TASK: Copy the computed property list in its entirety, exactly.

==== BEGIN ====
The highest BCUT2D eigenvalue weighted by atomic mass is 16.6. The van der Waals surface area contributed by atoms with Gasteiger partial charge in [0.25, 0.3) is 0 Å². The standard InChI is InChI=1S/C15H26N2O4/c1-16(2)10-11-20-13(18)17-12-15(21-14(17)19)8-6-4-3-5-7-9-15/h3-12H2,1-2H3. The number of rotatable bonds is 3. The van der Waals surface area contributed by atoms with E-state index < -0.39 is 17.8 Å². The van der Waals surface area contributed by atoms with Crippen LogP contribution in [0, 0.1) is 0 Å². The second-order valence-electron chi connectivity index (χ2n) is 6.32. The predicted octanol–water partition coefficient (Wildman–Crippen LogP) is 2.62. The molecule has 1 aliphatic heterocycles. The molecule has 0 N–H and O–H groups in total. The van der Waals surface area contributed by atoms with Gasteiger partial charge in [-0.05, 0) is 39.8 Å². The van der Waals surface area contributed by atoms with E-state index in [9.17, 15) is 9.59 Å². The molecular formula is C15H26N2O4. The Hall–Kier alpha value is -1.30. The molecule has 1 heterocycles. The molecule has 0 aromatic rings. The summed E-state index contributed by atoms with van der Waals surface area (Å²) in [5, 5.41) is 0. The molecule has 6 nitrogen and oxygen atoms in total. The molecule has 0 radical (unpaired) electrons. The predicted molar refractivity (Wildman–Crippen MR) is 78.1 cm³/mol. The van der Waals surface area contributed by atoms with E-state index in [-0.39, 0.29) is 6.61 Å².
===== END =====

The highest BCUT2D eigenvalue weighted by atomic mass is 16.6. The van der Waals surface area contributed by atoms with Gasteiger partial charge in [0.25, 0.3) is 0 Å². The standard InChI is InChI=1S/C15H26N2O4/c1-16(2)10-11-20-13(18)17-12-15(21-14(17)19)8-6-4-3-5-7-9-15/h3-12H2,1-2H3. The number of rotatable bonds is 3. The van der Waals surface area contributed by atoms with E-state index < -0.39 is 17.8 Å². The van der Waals surface area contributed by atoms with Crippen LogP contribution in [0, 0.1) is 0 Å². The second-order valence-electron chi connectivity index (χ2n) is 6.32. The predicted octanol–water partition coefficient (Wildman–Crippen LogP) is 2.62. The molecule has 1 aliphatic heterocycles. The molecule has 0 N–H and O–H groups in total. The van der Waals surface area contributed by atoms with Gasteiger partial charge in [-0.05, 0) is 39.8 Å². The van der Waals surface area contributed by atoms with E-state index in [9.17, 15) is 9.59 Å². The molecular formula is C15H26N2O4. The Hall–Kier alpha value is -1.30. The molecule has 1 heterocycles. The molecule has 0 aromatic rings. The summed E-state index contributed by atoms with van der Waals surface area (Å²) in [5, 5.41) is 0. The molecule has 6 nitrogen and oxygen atoms in total. The molecule has 0 radical (unpaired) electrons. The predicted molar refractivity (Wildman–Crippen MR) is 78.1 cm³/mol. The van der Waals surface area contributed by atoms with E-state index in [-0.39, 0.29) is 6.61 Å².